Predatory bacteria – can they succeed where antibiotics do not work?

Pfeiffer, Anamarija (2011) Predatory bacteria – can they succeed where antibiotics do not work?. Bachelor's thesis, Faculty of Science > Department of Biology.

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Predatory bacteria raise hope for stopping a multitude of pathogenic bacteria, some of which have become resistant to currently used antibiotics and cause severe problems, primarily related to hospital-acquired infections. Research conducted so far has shown that predatory bacteria have the ability to significantly reduce some of the most famous pathogenic bacteria, such as Klebsiella pneumoniae, cause of an atypical pneumonia, but also an opportunistic pathogen that can cause urinary and wound infection, most commonly hospital-acquired. Another advantage of predatory bacteria is their tendency to attack only some species of bacteria. Therefore, if used as a living antibiotic they will not kill bacteria that are normal habitants of the human body, nor can they be harmful to humans as they cannot attack mammalian cells. Up to this date a case of gene transfer between the predatory bacteria and its prey hasn't been recorded, so it is considered unlikely for the predator to become pathogenic for humans or other mammals. Unlike standard antibiotics, a living antibiotic could evolve simultaneously with its prey, which would mean that the prey could not become resistant to it, at least not for long.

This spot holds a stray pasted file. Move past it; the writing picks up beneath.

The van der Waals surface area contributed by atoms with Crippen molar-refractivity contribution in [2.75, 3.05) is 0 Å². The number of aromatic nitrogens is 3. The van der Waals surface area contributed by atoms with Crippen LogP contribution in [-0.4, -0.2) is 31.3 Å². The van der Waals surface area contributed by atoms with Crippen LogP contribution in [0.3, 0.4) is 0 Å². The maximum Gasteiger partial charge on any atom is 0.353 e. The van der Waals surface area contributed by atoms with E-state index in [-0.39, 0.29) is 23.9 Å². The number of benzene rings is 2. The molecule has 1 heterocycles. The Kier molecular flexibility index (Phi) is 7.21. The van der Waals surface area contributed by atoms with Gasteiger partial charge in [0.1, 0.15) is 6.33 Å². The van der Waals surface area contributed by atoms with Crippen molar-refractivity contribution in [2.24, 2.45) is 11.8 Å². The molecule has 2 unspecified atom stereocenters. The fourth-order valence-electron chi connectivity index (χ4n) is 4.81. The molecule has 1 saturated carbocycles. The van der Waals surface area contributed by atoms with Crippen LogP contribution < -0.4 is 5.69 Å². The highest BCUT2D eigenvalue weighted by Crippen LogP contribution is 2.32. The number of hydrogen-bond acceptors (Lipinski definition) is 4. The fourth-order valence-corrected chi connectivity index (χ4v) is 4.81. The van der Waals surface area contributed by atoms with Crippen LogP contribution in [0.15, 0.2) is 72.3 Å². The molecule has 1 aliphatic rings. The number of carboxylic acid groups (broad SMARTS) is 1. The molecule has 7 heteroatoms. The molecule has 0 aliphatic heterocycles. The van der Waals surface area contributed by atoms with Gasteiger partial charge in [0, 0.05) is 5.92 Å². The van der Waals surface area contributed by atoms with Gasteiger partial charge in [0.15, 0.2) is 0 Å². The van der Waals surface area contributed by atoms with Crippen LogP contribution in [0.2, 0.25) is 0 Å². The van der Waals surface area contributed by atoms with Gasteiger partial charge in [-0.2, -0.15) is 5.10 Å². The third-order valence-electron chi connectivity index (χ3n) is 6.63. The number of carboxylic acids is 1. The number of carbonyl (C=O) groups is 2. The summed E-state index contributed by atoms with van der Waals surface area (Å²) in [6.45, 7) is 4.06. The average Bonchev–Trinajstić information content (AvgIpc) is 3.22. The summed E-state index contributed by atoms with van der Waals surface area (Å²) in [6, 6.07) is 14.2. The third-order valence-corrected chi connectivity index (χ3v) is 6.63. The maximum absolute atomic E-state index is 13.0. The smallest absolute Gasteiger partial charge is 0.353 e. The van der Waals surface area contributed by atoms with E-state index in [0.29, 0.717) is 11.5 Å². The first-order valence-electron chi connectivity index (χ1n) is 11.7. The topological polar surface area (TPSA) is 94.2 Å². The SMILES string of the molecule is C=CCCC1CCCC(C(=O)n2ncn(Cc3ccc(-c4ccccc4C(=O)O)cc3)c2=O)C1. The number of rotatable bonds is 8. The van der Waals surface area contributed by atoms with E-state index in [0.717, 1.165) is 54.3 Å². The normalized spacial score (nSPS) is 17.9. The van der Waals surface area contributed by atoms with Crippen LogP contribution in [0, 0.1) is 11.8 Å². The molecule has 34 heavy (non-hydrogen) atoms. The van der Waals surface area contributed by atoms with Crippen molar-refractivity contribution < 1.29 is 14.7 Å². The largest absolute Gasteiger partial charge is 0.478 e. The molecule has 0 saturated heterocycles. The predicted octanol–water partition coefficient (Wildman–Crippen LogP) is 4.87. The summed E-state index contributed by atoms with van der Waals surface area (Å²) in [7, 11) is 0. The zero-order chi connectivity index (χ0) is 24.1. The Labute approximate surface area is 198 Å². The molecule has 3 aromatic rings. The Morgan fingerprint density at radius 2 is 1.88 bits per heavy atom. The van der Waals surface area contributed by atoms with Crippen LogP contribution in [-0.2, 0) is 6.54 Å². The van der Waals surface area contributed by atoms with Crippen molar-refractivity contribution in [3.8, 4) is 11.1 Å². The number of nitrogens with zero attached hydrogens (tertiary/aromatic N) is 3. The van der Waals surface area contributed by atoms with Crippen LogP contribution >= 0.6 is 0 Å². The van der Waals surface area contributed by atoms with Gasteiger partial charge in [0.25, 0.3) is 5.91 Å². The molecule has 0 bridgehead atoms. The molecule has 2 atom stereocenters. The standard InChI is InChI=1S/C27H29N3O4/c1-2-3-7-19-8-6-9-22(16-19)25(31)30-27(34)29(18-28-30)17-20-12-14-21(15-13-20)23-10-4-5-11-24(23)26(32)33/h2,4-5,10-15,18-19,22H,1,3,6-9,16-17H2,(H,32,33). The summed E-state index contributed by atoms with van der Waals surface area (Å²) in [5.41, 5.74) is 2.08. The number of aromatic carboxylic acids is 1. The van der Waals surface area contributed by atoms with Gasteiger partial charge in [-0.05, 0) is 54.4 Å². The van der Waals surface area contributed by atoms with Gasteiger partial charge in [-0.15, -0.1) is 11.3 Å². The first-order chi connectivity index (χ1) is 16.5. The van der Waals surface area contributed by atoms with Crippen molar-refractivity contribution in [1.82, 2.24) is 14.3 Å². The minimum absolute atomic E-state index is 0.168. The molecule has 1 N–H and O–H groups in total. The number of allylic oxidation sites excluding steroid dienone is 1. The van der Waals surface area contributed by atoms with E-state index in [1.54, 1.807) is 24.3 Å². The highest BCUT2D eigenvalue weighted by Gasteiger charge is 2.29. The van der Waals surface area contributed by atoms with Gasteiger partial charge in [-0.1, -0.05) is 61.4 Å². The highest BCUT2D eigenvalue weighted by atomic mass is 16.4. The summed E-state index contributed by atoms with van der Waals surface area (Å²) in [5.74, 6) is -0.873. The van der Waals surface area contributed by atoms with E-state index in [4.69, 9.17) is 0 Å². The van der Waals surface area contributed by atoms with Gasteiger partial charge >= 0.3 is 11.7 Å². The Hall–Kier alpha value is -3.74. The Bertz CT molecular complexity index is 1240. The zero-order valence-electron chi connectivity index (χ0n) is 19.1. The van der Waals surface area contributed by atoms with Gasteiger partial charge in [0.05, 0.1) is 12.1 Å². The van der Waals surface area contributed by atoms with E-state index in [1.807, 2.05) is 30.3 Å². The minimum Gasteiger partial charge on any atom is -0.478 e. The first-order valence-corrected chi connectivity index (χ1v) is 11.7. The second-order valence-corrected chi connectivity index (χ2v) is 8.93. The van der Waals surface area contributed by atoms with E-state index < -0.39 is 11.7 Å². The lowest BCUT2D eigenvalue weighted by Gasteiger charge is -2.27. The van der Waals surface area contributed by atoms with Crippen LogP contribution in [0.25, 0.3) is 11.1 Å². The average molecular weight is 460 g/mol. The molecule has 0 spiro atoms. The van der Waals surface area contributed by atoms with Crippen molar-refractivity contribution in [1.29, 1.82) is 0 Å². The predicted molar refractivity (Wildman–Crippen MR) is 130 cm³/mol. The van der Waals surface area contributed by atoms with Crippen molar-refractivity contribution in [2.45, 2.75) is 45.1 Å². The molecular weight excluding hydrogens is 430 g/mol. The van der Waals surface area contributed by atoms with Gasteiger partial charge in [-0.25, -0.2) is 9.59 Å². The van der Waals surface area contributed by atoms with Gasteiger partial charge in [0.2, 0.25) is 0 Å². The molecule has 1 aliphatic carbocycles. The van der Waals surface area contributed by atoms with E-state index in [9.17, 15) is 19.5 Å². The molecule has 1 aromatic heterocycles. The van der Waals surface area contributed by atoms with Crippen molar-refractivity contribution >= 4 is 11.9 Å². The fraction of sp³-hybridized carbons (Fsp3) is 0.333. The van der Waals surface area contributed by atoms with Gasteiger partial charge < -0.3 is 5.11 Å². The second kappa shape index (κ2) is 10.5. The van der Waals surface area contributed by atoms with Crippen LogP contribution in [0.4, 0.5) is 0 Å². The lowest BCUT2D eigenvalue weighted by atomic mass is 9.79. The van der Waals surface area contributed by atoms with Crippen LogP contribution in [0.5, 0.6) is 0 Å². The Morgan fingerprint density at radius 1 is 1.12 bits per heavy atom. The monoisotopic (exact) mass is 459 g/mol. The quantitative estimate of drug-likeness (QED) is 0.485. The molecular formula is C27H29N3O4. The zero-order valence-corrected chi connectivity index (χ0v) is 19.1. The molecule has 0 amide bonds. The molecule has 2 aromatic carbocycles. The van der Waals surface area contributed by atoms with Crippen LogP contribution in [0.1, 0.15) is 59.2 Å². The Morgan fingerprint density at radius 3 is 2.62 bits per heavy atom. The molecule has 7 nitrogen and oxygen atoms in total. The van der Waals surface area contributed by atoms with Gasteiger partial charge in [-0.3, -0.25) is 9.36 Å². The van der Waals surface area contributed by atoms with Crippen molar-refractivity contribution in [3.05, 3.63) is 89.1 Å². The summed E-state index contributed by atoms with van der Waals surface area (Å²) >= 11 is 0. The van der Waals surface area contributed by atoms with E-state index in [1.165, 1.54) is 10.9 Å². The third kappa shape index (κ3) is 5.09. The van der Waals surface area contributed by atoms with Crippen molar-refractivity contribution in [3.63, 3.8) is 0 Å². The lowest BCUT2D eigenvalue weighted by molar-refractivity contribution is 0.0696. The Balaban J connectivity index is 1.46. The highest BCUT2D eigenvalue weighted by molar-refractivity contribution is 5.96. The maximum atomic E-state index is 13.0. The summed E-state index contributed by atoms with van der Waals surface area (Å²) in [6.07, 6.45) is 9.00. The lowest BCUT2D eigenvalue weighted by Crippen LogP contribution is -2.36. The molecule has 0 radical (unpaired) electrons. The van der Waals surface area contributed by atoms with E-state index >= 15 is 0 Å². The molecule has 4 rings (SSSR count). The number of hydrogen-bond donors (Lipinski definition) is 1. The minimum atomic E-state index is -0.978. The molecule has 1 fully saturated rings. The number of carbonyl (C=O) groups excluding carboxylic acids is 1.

Item Type: Thesis (Bachelor's thesis)
Supervisor: Šeruga Musić, Martina
Date: 2011
Number of Pages: 16
Subjects: NATURAL SCIENCES > Biology
Divisions: Faculty of Science > Department of Biology
Depositing User: Silvana Šehić
Date Deposited: 10 Oct 2014 09:20
Last Modified: 10 Oct 2014 09:20

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